Beak of the Week – White-winged Dove

White-winged Dove (Zenaida asiatica)
Family: Columbidae

“Who cooks for you?”

Though the Barred Owl has made this phrase famous in the bird world, the call of the White-winged Dove also fits this same rhythm – albeit at a bit higher pitch.
In large parts of its breeding range in the desert southwest, the White-winged Dove is known to help pollinate saguaro cactuses. In Southeast Texas and east along the Gulf Coast to Florida, the White-winged Dove has adapted well to residence year-round in urban areas and can be seen frequenting local parks and visiting feeders.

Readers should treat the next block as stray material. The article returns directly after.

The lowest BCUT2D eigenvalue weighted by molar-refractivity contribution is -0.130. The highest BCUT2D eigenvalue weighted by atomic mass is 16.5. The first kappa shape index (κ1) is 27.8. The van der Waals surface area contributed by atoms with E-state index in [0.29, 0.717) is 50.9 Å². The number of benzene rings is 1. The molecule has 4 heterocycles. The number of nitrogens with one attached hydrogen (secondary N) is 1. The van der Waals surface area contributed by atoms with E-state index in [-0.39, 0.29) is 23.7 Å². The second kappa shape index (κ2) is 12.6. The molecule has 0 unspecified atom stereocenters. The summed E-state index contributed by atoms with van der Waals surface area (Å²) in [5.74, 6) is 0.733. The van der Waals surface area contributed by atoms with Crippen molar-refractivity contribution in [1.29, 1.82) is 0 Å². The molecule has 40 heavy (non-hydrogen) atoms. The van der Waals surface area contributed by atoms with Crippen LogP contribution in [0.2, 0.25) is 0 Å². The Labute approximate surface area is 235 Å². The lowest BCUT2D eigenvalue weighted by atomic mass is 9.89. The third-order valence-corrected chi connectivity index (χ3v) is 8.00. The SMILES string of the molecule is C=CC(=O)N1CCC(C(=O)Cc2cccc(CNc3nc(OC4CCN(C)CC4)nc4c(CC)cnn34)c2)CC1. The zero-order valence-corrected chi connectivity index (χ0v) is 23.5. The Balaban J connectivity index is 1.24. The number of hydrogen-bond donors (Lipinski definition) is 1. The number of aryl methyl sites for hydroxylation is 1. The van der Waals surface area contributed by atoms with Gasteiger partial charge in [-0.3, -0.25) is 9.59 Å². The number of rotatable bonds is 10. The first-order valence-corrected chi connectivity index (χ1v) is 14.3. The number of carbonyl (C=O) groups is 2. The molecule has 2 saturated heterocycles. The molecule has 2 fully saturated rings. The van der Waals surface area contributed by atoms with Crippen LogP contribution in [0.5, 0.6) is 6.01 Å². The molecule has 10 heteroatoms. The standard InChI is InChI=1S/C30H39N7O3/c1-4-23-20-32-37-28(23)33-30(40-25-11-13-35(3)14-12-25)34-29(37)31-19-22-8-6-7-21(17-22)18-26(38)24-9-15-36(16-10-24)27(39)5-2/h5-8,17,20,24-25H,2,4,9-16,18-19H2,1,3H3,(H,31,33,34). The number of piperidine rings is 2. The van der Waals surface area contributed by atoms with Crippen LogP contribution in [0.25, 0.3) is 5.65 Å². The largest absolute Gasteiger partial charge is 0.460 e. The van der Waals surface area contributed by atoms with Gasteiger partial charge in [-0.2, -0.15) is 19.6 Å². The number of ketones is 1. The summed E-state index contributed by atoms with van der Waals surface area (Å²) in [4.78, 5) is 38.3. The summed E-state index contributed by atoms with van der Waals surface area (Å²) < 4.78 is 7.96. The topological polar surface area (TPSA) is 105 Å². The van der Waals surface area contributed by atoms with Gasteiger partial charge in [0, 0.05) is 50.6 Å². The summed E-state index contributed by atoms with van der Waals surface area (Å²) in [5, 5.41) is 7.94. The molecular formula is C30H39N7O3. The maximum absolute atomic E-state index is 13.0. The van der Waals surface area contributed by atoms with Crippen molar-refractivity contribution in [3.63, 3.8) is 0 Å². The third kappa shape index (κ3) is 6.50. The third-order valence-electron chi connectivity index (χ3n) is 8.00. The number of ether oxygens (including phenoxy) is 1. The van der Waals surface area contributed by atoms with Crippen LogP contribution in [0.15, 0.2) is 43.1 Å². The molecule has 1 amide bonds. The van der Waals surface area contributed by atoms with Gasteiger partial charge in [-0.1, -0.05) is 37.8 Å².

The White-winged Dove is light grayish-brown overall, with a dark patch on the sides of its neck. Striking large white patches in its wings and white corners to its rounded tail are readily visible in flight. When seen perched, the White-winged Dove’s white wing patches are visible only as a white strip on the lower edge of the wings. 
If seen closely, the White-winged Dove’s red eyes and surrounding blueish patch are helpful for identification. While it is similar to the more familiar and widespread Mourning Dove, the White-winged Dove’s namesake white wing patches and shorter tail readily set it apart.

By Aidan Healey, Conservation Technician, Houston Audubon
Photos by Greg Lavaty
Check out our Bird Gallery to learn about other Texas birds. 

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